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"This book is a comprehensive text for the design of safety critical, hard real-time embedded systems. It offers a splendid example for the balanced, integrated treatment of systems and software engineering, helping readers tackle the hardest problems of advanced real-time system design, such as determinism, compositionality, timing and fault management. This book is an essential reading for advanced undergraduates and graduate students in a wide range of disciplines impacted by embedded computing and software. Its conceptual clarity, the style of explanations and the examples make the abstract concepts accessible for a wide audience." Janos Sztipanovits, Director E. Bronson Ingram Distinguished Professor of Engineering Institute for Software Integrated Systems Vanderbilt University Real-Time Systems focuses on hard real-time systems, which are computing systems that must meet their temporal specification in all anticipated load and fault scenarios. The book stresses the system aspects of distributed real-time applications, treating the issues of real-time, distribution and fault-tolerance from an integral point of view. A unique cross-fertilization of ideas and concepts between the academic and industrial worlds has led to the inclusion of many insightful examples from industry to explain the fundamental scientific concepts in a real-world setting. Compared to the first edition, new developments in complexity management, energy and power management, dependability, security, and the internet of things, are addressed. The book is written as a standard textbook for a high-level undergraduate or graduate course on real-time embedded systems or cyber-physical systems. Its practical approach to solving real-time problems, along with numerous summary exercises, makes it an excellent choice for researchers and practitioners alike.
Until the late 1980s, information processing was associated with large mainframe computers and huge tape drives. During the 1990s, this trend shifted toward information processing with personal computers, or PCs. The trend toward miniaturization continues and in the future the majority of information processing systems will be small mobile computers, many of which will be embedded into larger products and interfaced to the physical environment. Hence, these kinds of systems are called embedded systems. Embedded systems together with their physical environment are called cyber-physical systems. Examples include systems such as transportation and fabrication equipment. It is expected that the total market volume of embedded systems will be significantly larger than that of traditional information processing systems such as PCs and mainframes. Embedded systems share a number of common characteristics. For example, they must be dependable, efficient, meet real-time constraints and require customized user interfaces (instead of generic keyboard and mouse interfaces). Therefore, it makes sense to consider common principles of embedded system design. Embedded System Design starts with an introduction into the area and a survey of specification models and languages for embedded and cyber-physical systems. It provides a brief overview of hardware devices used for such systems and presents the essentials of system software for embedded systems, like real-time operating systems. The book also discusses evaluation and validation techniques for embedded systems. Furthermore, the book presents an overview of techniques for mapping applications to execution platforms. Due to the importance of resource efficiency, the book also contains a selected set of optimization techniques for embedded systems, including special compilation techniques. The book closes with a brief survey on testing. Embedded System Design can be used as a text book for courses on embedded systems and as a source which provides pointers to relevant material in the area for PhD students and teachers. It assumes a basic knowledge of information processing hardware and software. Courseware related to this book is available at http://ls12-www.cs.tu-dortmund.de/~marwedel.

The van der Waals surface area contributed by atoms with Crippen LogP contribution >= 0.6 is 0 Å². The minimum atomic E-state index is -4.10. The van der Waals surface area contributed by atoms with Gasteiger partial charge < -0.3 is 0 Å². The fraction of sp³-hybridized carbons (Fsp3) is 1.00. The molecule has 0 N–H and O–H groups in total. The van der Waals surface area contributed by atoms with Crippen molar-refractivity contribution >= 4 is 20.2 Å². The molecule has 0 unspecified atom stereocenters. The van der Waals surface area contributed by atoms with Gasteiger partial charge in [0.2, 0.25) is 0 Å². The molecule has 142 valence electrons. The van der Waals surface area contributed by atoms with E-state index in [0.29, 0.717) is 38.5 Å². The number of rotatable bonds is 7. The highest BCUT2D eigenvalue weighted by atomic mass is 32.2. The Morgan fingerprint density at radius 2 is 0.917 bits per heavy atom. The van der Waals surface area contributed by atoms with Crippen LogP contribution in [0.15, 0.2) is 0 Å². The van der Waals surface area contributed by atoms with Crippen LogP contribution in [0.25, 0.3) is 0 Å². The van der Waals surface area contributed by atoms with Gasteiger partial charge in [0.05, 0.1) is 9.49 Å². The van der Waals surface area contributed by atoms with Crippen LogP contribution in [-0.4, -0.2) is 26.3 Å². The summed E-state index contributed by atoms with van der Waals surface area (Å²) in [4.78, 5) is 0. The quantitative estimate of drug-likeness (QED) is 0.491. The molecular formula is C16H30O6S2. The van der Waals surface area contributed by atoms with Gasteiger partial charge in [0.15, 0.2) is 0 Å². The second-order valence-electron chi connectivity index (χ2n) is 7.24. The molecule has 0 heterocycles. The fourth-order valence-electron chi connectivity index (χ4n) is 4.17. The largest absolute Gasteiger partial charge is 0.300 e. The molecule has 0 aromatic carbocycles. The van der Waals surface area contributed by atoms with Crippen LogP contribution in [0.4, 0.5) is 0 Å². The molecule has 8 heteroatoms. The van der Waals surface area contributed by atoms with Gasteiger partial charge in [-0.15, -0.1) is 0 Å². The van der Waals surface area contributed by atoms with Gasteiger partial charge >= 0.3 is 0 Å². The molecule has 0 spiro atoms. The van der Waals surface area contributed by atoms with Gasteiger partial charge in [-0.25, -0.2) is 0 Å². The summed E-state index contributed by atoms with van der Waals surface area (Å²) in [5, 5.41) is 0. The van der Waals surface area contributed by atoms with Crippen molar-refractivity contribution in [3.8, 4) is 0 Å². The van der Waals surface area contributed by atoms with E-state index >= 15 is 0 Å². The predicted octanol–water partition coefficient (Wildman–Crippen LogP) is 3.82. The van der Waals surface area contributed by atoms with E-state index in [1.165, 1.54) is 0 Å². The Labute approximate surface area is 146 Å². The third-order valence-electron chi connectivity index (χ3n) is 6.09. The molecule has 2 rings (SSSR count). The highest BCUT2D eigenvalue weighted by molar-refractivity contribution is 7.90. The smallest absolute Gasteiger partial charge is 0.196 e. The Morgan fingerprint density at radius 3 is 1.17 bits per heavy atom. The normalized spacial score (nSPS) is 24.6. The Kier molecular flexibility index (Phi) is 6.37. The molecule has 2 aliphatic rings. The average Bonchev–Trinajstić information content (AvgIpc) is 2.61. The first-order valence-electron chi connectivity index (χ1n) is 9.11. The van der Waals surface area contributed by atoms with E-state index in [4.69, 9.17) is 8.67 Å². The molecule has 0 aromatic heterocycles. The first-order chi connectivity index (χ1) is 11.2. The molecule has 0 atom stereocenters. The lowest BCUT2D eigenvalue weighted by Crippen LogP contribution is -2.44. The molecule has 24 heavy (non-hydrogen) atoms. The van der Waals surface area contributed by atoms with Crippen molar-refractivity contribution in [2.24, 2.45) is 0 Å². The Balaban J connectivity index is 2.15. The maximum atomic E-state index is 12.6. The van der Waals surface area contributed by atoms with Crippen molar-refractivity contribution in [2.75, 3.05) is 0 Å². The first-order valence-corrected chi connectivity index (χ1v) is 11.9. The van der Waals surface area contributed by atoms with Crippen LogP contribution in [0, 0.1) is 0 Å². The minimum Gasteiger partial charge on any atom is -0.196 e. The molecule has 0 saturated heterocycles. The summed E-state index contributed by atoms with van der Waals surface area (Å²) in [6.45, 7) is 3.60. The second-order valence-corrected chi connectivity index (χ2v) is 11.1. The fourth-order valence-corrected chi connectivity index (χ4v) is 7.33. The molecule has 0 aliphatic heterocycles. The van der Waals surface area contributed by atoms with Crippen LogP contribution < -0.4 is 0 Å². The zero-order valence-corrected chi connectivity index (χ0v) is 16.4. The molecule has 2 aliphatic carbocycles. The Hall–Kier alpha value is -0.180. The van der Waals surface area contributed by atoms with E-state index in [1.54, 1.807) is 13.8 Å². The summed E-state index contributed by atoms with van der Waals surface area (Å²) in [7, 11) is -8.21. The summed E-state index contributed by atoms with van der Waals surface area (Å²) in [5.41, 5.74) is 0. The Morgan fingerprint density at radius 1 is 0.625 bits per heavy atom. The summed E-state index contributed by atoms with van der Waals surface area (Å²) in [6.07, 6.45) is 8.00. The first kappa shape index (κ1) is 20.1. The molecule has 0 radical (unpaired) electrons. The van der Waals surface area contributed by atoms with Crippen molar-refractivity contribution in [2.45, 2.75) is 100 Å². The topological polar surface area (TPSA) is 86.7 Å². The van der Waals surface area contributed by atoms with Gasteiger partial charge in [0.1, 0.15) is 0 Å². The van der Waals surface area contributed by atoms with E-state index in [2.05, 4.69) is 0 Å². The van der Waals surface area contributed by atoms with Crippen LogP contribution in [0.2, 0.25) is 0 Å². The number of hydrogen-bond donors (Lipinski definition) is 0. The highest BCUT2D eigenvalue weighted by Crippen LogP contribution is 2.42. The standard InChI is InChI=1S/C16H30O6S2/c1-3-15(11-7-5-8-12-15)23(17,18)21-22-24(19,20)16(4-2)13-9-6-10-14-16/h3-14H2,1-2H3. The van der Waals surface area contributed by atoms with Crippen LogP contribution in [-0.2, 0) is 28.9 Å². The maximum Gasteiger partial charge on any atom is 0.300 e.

The focus of this volume is comprised of the fundamentals, models, and information technologies (IT) methods and tools for disaster prediction and mitigation. A more detailed list of topics includes mathematical and computational modeling of processes leading to or producing disasters, modeling of disaster effects, IT means for disaster mitigation, including data mining tools, knowledge-based and expert systems for use in disaster circumstances, GIS-based systems for disaster prevention and mitigation and equipment for disaster-prone areas. A specific type or class of disasters (natural or human-made), however will not be part of the main focus of this work. Instead, this book was conceived to offer a comprehensive, integrative view on disasters, seeking to determine what various disasters have in common. Because disaster resilience and mitigation involve humans, societies and cultures, not only technologies and economic models, special attention was paid in this volume to gain a comprehensive view on these issues, as a foundation of the IT tool design.